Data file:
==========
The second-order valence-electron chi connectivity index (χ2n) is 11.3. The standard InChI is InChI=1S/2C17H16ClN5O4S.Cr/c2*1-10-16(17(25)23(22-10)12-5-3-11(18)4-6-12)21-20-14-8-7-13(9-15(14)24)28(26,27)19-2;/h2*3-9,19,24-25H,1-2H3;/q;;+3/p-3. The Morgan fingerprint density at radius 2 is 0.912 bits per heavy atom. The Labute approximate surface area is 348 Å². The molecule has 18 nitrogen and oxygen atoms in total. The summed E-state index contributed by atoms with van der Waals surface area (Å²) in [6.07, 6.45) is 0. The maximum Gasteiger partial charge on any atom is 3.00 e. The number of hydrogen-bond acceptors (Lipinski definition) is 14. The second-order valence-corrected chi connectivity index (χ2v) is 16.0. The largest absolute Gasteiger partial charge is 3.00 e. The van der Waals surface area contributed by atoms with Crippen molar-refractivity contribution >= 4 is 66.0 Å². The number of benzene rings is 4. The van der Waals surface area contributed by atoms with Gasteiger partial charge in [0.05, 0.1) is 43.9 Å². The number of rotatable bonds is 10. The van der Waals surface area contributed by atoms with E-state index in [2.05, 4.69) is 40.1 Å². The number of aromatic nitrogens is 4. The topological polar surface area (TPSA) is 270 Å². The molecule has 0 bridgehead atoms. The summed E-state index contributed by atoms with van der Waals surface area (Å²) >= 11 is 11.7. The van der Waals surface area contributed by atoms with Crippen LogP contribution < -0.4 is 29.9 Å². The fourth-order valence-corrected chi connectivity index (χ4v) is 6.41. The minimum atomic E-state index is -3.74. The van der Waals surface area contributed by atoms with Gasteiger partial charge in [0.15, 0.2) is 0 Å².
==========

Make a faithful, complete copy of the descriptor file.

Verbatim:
The second-order valence-electron chi connectivity index (χ2n) is 11.3. The standard InChI is InChI=1S/2C17H16ClN5O4S.Cr/c2*1-10-16(17(25)23(22-10)12-5-3-11(18)4-6-12)21-20-14-8-7-13(9-15(14)24)28(26,27)19-2;/h2*3-9,19,24-25H,1-2H3;/q;;+3/p-3. The Morgan fingerprint density at radius 2 is 0.912 bits per heavy atom. The Labute approximate surface area is 348 Å². The molecule has 18 nitrogen and oxygen atoms in total. The summed E-state index contributed by atoms with van der Waals surface area (Å²) in [6.07, 6.45) is 0. The maximum Gasteiger partial charge on any atom is 3.00 e. The number of hydrogen-bond acceptors (Lipinski definition) is 14. The second-order valence-corrected chi connectivity index (χ2v) is 16.0. The largest absolute Gasteiger partial charge is 3.00 e. The van der Waals surface area contributed by atoms with Crippen molar-refractivity contribution >= 4 is 66.0 Å². The number of benzene rings is 4. The van der Waals surface area contributed by atoms with Gasteiger partial charge in [0.05, 0.1) is 43.9 Å². The number of rotatable bonds is 10. The van der Waals surface area contributed by atoms with E-state index in [2.05, 4.69) is 40.1 Å². The number of aromatic nitrogens is 4. The topological polar surface area (TPSA) is 270 Å². The molecule has 0 bridgehead atoms. The summed E-state index contributed by atoms with van der Waals surface area (Å²) >= 11 is 11.7. The van der Waals surface area contributed by atoms with Crippen LogP contribution < -0.4 is 29.9 Å². The fourth-order valence-corrected chi connectivity index (χ4v) is 6.41. The minimum atomic E-state index is -3.74. The van der Waals surface area contributed by atoms with Gasteiger partial charge in [0.15, 0.2) is 0 Å².